New hope for stroke patients

New Australian research has found an injection of human amniotic cells can reduce brain injury and aid recovery for stroke patients.

A seven-year research project led by Professor Chris Sobey, of Melbourne’s La Trobe University, found when amnion epithelial cells (the cells lining the human amniotic sac during pregnancy and discarded after birth) were injected into a patient after suffering a stroke, its impact was less severe and recovery was significantly improved.

Brain 'switch' discovery may end yo-yo dieting

Australian scientists have discovered a ‘switch’ in the brain that regulates fat burning and may one day provide a way to control weight gain after dieting.

Associate Professor Zane Andrews of Melbourne’s Monash University said researchers found that being able to control this molecular switch, particularly after long periods of “famine”, or weight loss, may be a therapy for obesity and Type 2 diabetes.

A protein in mice, called carnitine acetyltransferase (Crat), regulated hunger-processing brain cells that controlled fat storage after dieting, he said.

Take part in our 2018 Social Survey

If you would like to help us with our research into issues concerning older people, then take part in the annual National Seniors Social Survey (NSSS), emailed to members this week.

This survey provides valuable information that we use to present our members’ views to government and the media.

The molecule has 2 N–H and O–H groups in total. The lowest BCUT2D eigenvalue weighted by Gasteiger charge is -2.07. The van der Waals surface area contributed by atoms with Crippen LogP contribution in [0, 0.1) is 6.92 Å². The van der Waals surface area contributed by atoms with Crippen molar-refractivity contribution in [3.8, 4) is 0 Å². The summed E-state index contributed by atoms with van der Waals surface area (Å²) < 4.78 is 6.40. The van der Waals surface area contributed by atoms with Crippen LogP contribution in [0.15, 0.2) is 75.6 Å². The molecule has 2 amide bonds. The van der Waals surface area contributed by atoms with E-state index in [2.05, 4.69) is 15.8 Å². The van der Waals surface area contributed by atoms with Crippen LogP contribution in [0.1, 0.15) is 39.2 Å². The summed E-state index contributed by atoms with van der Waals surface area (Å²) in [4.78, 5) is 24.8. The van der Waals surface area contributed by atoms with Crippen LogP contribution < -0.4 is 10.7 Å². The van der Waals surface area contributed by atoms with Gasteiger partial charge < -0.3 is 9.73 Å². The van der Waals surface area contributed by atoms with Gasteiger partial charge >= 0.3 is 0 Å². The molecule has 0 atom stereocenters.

This year we have asked about your experiences and understanding of aged care, particularly for services delivered at home.

We also need to know how comfortable our members are with digital devices and services delivered online.

Pharmacists welcome new pain management service

Pharmacists have welcomed a new $20 million trial by the Federal Government to support people suffering from ongoing chronic pain, the peak national body for pharmacists, the Pharmaceutical Society of Australia (PSA), said today.

Launched by Federal Health Minister Greg Hunt in Melbourne, the Pain MedsCheck program will be delivered in a partnership between the PSA and the Pharmacy Guild of Australia through community pharmacies across Australia.

Alzheimer's setback as promising drug shows no benefit in clinical trials

The quest to develop drugs to treat Alzheimer’s disease has experienced a new setback, with a promising medication failing to show benefits in the latest series of clinical trials in the UK.

The Guardian website has reported earlier trials had suggested that the drug idalopirdine, from the Danish international pharmaceutical company Lundbeck, might improve cognition in those with Alzheimer’s disease when taken alongside existing drugs – known as cholinesterase inhibitors – acting to improve symptoms rather than stopping the disease from developing.

Australians intend to work longer

Australians are retiring later, in keeping with the continuing trend to stay in the workforce for longer, new data shows.

The Australian Bureau of Statistics (ABS) said that on average in 2016-17, around 13 per cent of people aged 45 years and over were intending to continue in the workforce until they were 65, up from a decade ago when nine per cent of Australians said they would retire at 63.

“This is consistent with the continuing trend of people staying in the workforce for longer,” the ABS’s Bruce Hockman said.

Help shape the future of aged care

Aged care is a big topic at the moment and National Seniors is keen to have your input for our own research. Or you may want to take part in a government workshop and help shape the future of aged care. The details are on how to do either, or both, are below.

Tell us about your aged care experiences

National Seniors’ research team wants to hear your stories about your experiences with aged care services:

We would like you to indicate:

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